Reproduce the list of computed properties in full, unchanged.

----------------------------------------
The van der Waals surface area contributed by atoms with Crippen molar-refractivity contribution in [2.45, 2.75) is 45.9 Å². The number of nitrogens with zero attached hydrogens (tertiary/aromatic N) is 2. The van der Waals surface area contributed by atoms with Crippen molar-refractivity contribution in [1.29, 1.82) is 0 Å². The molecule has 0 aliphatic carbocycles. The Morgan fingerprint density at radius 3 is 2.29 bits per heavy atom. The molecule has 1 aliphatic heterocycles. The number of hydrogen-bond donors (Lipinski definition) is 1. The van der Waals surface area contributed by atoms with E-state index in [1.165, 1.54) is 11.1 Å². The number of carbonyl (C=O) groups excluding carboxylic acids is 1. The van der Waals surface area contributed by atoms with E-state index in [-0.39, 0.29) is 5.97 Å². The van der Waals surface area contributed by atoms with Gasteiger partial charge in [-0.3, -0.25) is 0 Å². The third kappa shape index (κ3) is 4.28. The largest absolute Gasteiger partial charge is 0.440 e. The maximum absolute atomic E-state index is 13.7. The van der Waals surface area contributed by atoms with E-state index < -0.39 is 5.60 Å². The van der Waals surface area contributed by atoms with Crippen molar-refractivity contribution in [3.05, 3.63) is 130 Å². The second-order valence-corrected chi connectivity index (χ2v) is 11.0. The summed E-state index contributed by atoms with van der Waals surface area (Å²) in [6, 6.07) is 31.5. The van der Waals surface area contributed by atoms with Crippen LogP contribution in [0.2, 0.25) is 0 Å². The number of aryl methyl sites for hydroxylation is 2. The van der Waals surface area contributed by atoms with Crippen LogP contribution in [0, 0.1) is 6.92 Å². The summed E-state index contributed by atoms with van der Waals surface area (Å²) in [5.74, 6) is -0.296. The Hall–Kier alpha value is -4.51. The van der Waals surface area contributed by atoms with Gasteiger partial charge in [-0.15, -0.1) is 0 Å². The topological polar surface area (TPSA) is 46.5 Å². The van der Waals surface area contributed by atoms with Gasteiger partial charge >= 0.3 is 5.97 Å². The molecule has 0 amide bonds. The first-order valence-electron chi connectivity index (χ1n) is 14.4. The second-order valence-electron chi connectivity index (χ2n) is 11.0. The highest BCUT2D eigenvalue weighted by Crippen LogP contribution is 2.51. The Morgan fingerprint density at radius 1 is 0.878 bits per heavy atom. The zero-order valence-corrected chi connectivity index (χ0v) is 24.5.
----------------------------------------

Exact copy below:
The van der Waals surface area contributed by atoms with Crippen molar-refractivity contribution in [2.45, 2.75) is 45.9 Å². The number of nitrogens with zero attached hydrogens (tertiary/aromatic N) is 2. The van der Waals surface area contributed by atoms with Crippen molar-refractivity contribution in [1.29, 1.82) is 0 Å². The molecule has 0 aliphatic carbocycles. The Morgan fingerprint density at radius 3 is 2.29 bits per heavy atom. The molecule has 1 aliphatic heterocycles. The number of hydrogen-bond donors (Lipinski definition) is 1. The van der Waals surface area contributed by atoms with E-state index in [1.165, 1.54) is 11.1 Å². The number of carbonyl (C=O) groups excluding carboxylic acids is 1. The van der Waals surface area contributed by atoms with E-state index in [-0.39, 0.29) is 5.97 Å². The van der Waals surface area contributed by atoms with Gasteiger partial charge in [-0.3, -0.25) is 0 Å². The third kappa shape index (κ3) is 4.28. The largest absolute Gasteiger partial charge is 0.440 e. The maximum absolute atomic E-state index is 13.7. The van der Waals surface area contributed by atoms with E-state index < -0.39 is 5.60 Å². The van der Waals surface area contributed by atoms with Crippen molar-refractivity contribution in [3.05, 3.63) is 130 Å². The second-order valence-corrected chi connectivity index (χ2v) is 11.0. The summed E-state index contributed by atoms with van der Waals surface area (Å²) in [6, 6.07) is 31.5. The van der Waals surface area contributed by atoms with Crippen LogP contribution in [0.2, 0.25) is 0 Å². The number of aryl methyl sites for hydroxylation is 2. The van der Waals surface area contributed by atoms with Crippen LogP contribution in [0, 0.1) is 6.92 Å². The summed E-state index contributed by atoms with van der Waals surface area (Å²) in [5.74, 6) is -0.296. The Hall–Kier alpha value is -4.51. The van der Waals surface area contributed by atoms with Gasteiger partial charge in [-0.15, -0.1) is 0 Å². The topological polar surface area (TPSA) is 46.5 Å². The van der Waals surface area contributed by atoms with Gasteiger partial charge >= 0.3 is 5.97 Å². The molecule has 0 amide bonds. The first-order valence-electron chi connectivity index (χ1n) is 14.4. The second-order valence-electron chi connectivity index (χ2n) is 11.0. The highest BCUT2D eigenvalue weighted by Crippen LogP contribution is 2.51. The Morgan fingerprint density at radius 1 is 0.878 bits per heavy atom. The zero-order valence-corrected chi connectivity index (χ0v) is 24.5.